11. Business Social Security Contributions in France

  1. Structure of System
  2. Contribution Rates
  3. Relief from Contributions
  4. Social Security Benefits

11.2. Contribution Rates

The social security system for both employed and the self-employed is complex, and the contribution rate is high in comparison with most other countries.

The basis on which you will be assessed will depend on your type of business activity, your legal/tax structure and either your turnover or profit.

Such is the complexity of the system that we can only provide basic information on these pages. You will need to take advice from a good, commercially orientated accountant as to the legal/tax structure you should adopt as the choice will impact on the level of your social security contributions.

Broadly speaking there are two types of tax regimes for a business, either the regime réel or micro-entrepreneur.

  1. Regime Réel
  2. Micro-Entrepreneur

11.2.1. Regime Réel

Under the tax status of regime réel you are liable for tax and social security contributions on your actual net profits.

The level of these contributions will vary depending on whether you have opted to be taxed on the basis of company taxation (impôt sur les sociétés) or through the system of personal taxation.

However, whichever system of taxation applies, the level of social security contributions for a self-employed person, a travailleur non salariés (TNS,) are around 45% of net profits.

This figure is deceptive because, provided you are taxed on the basis of regime réel, most social security contributions are considered as a deductible business cost.

Under the regime réel your social security contributions are calculated from your turnover less actual eligible costs, including deductible social security contributions.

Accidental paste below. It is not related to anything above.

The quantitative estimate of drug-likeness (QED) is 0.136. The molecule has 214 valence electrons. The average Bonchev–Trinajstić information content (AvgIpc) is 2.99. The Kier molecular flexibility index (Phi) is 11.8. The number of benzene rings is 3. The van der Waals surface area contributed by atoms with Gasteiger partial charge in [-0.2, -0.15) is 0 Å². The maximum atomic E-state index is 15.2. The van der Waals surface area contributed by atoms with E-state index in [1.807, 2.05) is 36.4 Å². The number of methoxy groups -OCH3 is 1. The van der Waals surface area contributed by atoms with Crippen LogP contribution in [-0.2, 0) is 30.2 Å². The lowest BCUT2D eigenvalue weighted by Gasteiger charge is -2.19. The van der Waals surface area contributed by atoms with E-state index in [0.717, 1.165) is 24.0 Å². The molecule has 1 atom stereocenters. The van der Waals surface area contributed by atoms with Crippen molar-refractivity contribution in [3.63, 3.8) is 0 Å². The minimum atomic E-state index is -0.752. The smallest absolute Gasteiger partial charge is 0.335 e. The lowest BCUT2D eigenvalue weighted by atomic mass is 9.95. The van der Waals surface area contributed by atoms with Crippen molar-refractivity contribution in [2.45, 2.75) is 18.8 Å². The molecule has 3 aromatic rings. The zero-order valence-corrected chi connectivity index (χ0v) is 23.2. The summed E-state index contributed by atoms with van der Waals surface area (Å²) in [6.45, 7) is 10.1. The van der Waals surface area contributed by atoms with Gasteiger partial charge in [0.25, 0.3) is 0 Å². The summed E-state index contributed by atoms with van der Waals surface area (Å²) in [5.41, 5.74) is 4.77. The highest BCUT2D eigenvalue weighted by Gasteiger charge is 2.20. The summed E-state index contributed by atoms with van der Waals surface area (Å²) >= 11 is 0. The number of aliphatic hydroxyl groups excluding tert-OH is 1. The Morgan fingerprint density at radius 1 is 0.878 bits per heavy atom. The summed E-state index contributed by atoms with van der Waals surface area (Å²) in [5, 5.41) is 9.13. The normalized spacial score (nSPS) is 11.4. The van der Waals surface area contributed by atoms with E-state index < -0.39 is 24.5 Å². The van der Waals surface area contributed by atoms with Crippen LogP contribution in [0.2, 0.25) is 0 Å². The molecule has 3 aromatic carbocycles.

There are contribution rates for different benefits - health, pensions, social charges, training, death/invalidity, and family benefits.

Depending on your business activity/profession, some of the specific rates do vary slightly, notably in relation to pension contributions. In particular, if you are in one of the CIPAV professions libérales then the total is several percentage points lower.

In addition, some of the rates are progressive. That is to say, at a lower level of income you will pay a lower rate.

There is also a 'ceiling' figure used in the application of some of these percentages, although this is not the case with the health contribution.

The ceiling figure is called the plafond de la sécurité sociale. Certain social contributions are based on this ceiling, others on a fraction or multiple of it, and yet others on the totality of your business income!

Accordingly, you cannot calculate precisely the level of your social security contributions simply as (say) 45% of your net profits, as the percentage figure will vary by level of profit, type of business and tax regime.

The level of the plafond de la sécurité sociale for 2019 is €40,524 (€3,377 per month).

As a result of this ceiling, in broad terms the total percentage level of social contributions you will pay reduces the higher your level of profits but there are also certain exemptions and reductions for those with low profits.

Conversely, on higher profits, the greater the amount of income tax/company tax you will pay!